Japan Airlines have announced their ambition to connect to 500 destinations by next April. A number of these will inevitably go to the forthcoming Japan Airlines low cost long haul carrier, which is yet to be named. Here’s what we know so far.
The growing demand for low cost flight options in the Asian market has spurred Japan Airlines to invest in setting up a long haul low cost carrier of their own. With a planned investment equivalent to around $200m, the fleet will be based out of Tokyo Narita International Airport.
The as yet unnamed airline with be complementary to their short and medium haul low cost carrier, Jetstar Japan, providing options for passengers on every route and at every level of service.
Budget air travel is yet to really take off in Japan, at least in the way it has in the West. Flying here is dominated by full service carriers JAL and ANA Holdings, and of course for domestic travel they have an exemplary high speed railway to rely on.
However, more and more Asian travellers want to reach further afield, and for less, which has led both JAL and ANA to investigate more extensive low cost offerings. As well as capturing a unique segment of the local market, low cost long haul will enable Japan Airlines to draw in more foreign visitors too, who typically baulk at the price of flying with the native carriers.
What do we know about the Japan Airlines low cost long haul carrier?
So far, we know which aircraft they’ll be using; two wide-body 787-8s at launch. The main carrier has a number of A350s on order, the first of which will be delivered this year, but as yet there are no plans to operate any of these on the low cost routes.
We also know when they’re coming, with the first flights due to take off in the summer of 2020. If they don’t incur any delays, this could put the new carrier in a strong position to deliver passengers for the Summer Olympics in Tokyo, an even which has already seen the construction of a temporary terminal to accommodate the 40 million travellers Japan is anticipating for the games.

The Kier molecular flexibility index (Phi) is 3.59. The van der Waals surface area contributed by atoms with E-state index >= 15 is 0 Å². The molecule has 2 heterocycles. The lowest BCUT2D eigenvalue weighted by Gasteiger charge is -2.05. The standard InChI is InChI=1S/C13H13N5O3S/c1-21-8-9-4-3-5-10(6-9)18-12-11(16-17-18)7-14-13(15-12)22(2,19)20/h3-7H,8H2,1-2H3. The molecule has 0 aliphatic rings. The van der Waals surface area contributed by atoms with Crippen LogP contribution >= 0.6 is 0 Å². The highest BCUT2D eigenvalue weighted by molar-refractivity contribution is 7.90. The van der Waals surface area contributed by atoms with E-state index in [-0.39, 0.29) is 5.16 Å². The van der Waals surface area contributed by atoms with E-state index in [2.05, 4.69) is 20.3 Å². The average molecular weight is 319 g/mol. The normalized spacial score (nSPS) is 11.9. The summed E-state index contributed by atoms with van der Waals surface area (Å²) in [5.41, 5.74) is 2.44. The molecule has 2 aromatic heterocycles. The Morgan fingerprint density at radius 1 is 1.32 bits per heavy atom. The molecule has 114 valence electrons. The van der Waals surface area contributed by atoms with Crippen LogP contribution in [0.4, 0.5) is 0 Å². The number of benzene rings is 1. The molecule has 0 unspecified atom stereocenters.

Today, JAL Group has announced it plans to connect to 500 destinations by the end of April 2020. That’s a staggering increase of 320 routes in just over a year. Securing additional international landing slots will be exciting for the JAL low cost long haul carrier, so it will be interesting to see where their focus takes them.
What are Japan Airlines’ other plans?
Right now, JAL are working on rebuilding customer trust, after a spate of incidents involving drunk pilots. This culminated in the airline receiving an official warning from the Japanese Ministry for Transport, demanding they make significant improvements or face having their license revoked.
Aside of these issues, JAL are looking to the future with positive eyes. The functional improvements which are underway at both Haneda and Narita airports have enabled them to look to further expansion. Their increase in destinations will come partly because of this, and also as they look to leverage their partnerships with other airlines.
In addition to this, they are planning a variety of improvements to passenger experience at the airport, including self check in and bag drop facilities. They have also said they are investing in automated gates and facial recognition for international flights.